The author, Matthew Desmond visited Milwaukee to live with under privileged families to see how the eviction process takes place in America. Informing society and telling a first had experience that involved, evidence, research, and passion. With this in mind, he then wants to educate the public on how society can change and make poverty less of an issue in America today. Desmond uses living with these poor families, watching the struggle, kids suffer, and then eventually get evicted, as evidence.
Public opinion and the media have the ability to influence the creation and implementation of homelessness policies due to the fact that “homelessness” encompasses such a vast area of policy domain related to social welfare. Similarly, the policy communities that can come about in support of this topic are numerous and can involve proponents of topics related to “poverty, lack of affordable housing, mental health and substance abuse disorders, and ability of individuals to cope with these factors” (O’Connell, 2003, p. 159). Birkland describes this concept as the interactions between actors in the policy process and subtly assumes that this can expedite and advance policy proposals. More specifically, public opinion may be gauged by citizen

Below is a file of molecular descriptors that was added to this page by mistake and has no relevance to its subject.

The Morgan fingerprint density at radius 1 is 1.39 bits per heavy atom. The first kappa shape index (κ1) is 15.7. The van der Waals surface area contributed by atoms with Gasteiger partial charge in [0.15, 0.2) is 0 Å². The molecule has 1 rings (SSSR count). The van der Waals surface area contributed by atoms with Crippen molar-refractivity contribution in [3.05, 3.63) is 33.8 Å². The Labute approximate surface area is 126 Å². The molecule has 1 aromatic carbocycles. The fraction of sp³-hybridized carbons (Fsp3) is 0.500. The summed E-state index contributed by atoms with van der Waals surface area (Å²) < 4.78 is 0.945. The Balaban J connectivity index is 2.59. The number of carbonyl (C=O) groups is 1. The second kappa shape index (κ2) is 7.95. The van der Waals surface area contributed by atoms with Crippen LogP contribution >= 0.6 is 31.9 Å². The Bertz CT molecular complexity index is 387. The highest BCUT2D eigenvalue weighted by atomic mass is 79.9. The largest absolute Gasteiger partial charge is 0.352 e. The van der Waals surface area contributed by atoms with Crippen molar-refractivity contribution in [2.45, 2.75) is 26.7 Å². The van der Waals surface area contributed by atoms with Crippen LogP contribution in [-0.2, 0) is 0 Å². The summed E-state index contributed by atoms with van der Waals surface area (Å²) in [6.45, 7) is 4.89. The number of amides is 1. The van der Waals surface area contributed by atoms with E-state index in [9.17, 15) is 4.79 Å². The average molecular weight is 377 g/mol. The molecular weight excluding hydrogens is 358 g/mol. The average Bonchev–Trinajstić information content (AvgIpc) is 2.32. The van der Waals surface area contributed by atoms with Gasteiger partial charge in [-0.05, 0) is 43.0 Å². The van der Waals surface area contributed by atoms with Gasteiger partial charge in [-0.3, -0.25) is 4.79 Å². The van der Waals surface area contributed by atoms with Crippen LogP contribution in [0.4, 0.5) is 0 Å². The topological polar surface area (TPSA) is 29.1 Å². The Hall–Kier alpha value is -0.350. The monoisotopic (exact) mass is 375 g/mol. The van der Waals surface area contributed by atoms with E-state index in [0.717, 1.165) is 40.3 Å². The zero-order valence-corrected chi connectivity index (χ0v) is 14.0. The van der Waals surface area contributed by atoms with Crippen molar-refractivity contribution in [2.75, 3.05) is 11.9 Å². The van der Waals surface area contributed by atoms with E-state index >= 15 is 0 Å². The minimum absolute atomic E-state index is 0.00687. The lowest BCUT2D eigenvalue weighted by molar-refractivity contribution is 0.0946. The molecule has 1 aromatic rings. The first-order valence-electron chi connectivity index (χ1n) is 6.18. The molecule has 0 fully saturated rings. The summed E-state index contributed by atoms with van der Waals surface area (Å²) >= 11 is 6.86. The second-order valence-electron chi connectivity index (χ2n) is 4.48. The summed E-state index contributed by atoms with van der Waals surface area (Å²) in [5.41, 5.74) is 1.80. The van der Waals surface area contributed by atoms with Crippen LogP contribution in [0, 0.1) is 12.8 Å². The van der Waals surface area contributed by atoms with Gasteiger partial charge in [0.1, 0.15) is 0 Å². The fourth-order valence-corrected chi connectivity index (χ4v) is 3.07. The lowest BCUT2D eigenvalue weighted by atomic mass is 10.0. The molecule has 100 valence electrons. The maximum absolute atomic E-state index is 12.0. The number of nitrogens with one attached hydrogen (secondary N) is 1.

Helicopter parenting 1. Outline Parenting is a very controversial subject. Everybody has an opinion as to what is the ideal way of raising your child, and many prefer for people not to interfere in this decision, but what if you’re doing it the wrong way and in reality causing more harm than good? The term “helicopter parents” is known for it’s negative reputation as it typically describes a parenting style that is focused around patterns of being “overcontrolling, overprotecting and overperfecting.”
In “Homeless on Campus” author, Kingsborough Community College English Department Instructor, Eleanor Bader explains the increasing amount of homeless students and ways the public can help get them into various necessary living situations. Bader has two main audiences whom she is addressing. The first audience is homeless students. This report helps homeless students feel as if their voice is being heard and that they are not the only ones going through this. The second audience is teachers and college faculty members.